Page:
• T – 2 days: Have a second draft for co-authors if they want to review it again
  • T – 4 days: Make corrections to first draft based on comments from co-authors
  • T – 7 days: Give draft to co-authors for proof-reading
  • T – 8 days: Have one ready draft with text and experiments
  • T – 9 days: Finish experimental simulations
  • T – 20 days: Start simulations and start writing while simulations are in progress
  • T – 35 days: Start computer programming required for experiments
  • T – 40 days: Decide whether publication in said conference is a good idea, decide rough content of the paper
  • T – 60 days: Theoretical foundations and toy experiments

Almost always, the above is too ambitious. But it gives a sort of template to follow, and enables me to estimate what can or cannot be done in the available time frame, makes me think about whether it is worth doing at all, and indicates what other activities I can allow myself in the days leading up to T. If things become too crazy near time T, the above template gives me a very good idea about what the I(x) and U(x) for the paper ought to be. 🙂

I don’t know if this is useful, BL. Now that I have written it down, it seems to me pretty run-of-the-mill stuff. I cannot, in my right mind, affect the self-help writer’s tone and say that “This has worked for me” or “This always works.” Because I know too well that it doesn’t always work. It is just a quick fix. However, it has something going for it: It’s at least a start, and isn’t that what we need when we are stumped?

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6 thoughts on “I(x) and U(x)”

  1. Very interesting. I would have pegged you to be a big planner with your science and engineering background. Though the fact that you use a formula to help you decide what to do first is too perfect. Thank you for sharing!

  2. Oh my, Polaris, that is really a Thing of Beauty! I think it’s the formula, and your handwriting together that make it so lovely. And I agree, a start is sometimes all one needs.

    What I’m having some trouble with, though, is that this is the very first time someone has tagged you. Now that I know that, you are in deep trouble in the tagging department.

  3. Your method of planning and prioritizing appears to be a continuous extrapolation of President Eisenhower’s boolean approach:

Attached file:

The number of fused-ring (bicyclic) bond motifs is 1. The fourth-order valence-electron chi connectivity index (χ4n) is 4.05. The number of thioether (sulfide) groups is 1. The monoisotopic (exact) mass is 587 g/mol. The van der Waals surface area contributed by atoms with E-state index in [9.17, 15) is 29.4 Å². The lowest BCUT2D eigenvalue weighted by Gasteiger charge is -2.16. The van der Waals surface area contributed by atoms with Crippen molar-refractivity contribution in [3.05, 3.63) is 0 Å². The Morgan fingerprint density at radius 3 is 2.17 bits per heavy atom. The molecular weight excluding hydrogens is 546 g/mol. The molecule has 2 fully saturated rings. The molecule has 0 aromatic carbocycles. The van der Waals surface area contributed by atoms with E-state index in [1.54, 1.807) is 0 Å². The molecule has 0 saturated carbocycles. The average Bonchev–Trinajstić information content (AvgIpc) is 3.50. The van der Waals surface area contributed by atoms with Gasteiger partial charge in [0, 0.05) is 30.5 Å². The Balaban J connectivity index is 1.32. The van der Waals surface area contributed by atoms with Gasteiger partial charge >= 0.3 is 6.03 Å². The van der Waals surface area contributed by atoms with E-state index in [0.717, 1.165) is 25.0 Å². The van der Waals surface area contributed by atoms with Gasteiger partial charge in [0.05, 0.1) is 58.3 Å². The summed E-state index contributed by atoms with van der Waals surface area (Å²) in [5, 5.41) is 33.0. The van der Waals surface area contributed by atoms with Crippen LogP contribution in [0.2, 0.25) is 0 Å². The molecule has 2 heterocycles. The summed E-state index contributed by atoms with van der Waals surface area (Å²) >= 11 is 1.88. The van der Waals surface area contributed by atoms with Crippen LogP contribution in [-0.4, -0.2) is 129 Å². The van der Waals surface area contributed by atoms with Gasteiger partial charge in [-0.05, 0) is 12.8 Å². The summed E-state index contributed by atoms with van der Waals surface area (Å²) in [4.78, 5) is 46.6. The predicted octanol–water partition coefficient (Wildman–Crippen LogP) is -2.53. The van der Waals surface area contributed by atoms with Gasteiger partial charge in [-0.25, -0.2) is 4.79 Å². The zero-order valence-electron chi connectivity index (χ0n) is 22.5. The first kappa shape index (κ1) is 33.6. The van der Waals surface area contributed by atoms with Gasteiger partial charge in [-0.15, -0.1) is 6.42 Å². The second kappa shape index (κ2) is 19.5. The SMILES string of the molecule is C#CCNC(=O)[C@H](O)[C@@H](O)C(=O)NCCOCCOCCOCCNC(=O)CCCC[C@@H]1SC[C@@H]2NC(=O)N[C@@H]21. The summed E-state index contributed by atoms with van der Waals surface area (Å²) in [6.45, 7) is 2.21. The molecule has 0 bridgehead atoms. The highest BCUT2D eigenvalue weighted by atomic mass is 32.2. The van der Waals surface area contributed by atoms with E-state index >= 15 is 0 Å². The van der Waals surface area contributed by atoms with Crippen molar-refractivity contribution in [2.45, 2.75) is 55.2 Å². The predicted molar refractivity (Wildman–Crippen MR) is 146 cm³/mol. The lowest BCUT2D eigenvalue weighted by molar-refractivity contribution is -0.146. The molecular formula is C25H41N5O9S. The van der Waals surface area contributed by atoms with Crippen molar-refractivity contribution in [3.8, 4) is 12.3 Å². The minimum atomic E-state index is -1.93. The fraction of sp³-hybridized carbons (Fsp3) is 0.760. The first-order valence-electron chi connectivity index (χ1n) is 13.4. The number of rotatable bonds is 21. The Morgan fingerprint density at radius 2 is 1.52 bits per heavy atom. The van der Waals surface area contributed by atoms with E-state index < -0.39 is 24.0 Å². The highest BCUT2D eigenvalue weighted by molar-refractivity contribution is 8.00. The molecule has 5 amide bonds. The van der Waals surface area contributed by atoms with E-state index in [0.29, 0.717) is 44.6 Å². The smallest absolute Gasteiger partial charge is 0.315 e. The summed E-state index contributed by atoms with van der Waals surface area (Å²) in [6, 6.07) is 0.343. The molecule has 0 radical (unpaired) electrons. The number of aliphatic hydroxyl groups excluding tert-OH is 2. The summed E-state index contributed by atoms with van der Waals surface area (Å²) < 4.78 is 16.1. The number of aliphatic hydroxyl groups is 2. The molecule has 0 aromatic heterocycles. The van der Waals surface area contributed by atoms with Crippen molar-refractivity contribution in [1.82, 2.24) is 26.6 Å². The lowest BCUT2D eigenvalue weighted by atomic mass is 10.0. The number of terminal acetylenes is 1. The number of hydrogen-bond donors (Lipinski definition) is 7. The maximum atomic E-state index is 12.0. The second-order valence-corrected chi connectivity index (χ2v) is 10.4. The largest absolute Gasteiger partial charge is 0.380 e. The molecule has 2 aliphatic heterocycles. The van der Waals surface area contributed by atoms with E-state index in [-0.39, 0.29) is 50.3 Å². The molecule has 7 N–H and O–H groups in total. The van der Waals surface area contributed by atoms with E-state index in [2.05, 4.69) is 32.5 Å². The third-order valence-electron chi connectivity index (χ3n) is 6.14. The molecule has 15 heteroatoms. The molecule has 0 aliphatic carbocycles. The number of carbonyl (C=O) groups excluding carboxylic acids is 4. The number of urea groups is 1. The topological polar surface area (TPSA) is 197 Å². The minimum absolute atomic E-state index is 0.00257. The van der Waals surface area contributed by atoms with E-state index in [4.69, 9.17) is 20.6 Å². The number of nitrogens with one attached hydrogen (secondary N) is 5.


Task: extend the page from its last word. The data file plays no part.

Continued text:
– NOT important AND NOT urgent => dropped
    – important AND urgent => done immediately AND personally
    – NOT important BUT urgent => delegated (I have just invented a new logical operator)
    – important AND NOT urgent => assign an end date – to be done personally when they become urgent

    For the sake of physical homogeneity, shouldn’t you introduce a weighting constant in the linear combination: U(x) + k.I(x) ? Obviously, the physical units for importance and urgency are completely different.

  4. Stefanie: Yes, it is fun to use math, or more precisely to think that I am using math, while planning which could otherwise become a drudgery. It isn’t really math, I think – more of a helpful device.

    BL: Thanks for the kind comments. And now I’m scared of being tagged for every other meme from every other blogger who sees this. Have mercy please :-).

    Mandarine: Interesting to know about the Prez’s approach. And I agree about the conversion factor k. Believe it or not, but I have tried I(x) + k.U(x). I wasn’t motivated by consistency of units though – I just dig Lagrangians! Actually, I’ve also tried I(x) + k(x)U(x), i.e., changing the relative weight of I(x) and U(x) based on the activity. It is the height of navel-gazing, but I’ve done it (with no useful results).

  5. Mandarine, Sure, I would love to answer the 5-questions meme. The only condition is that I will take some time to do so because I am pretty sure that these questions are not going to be easy!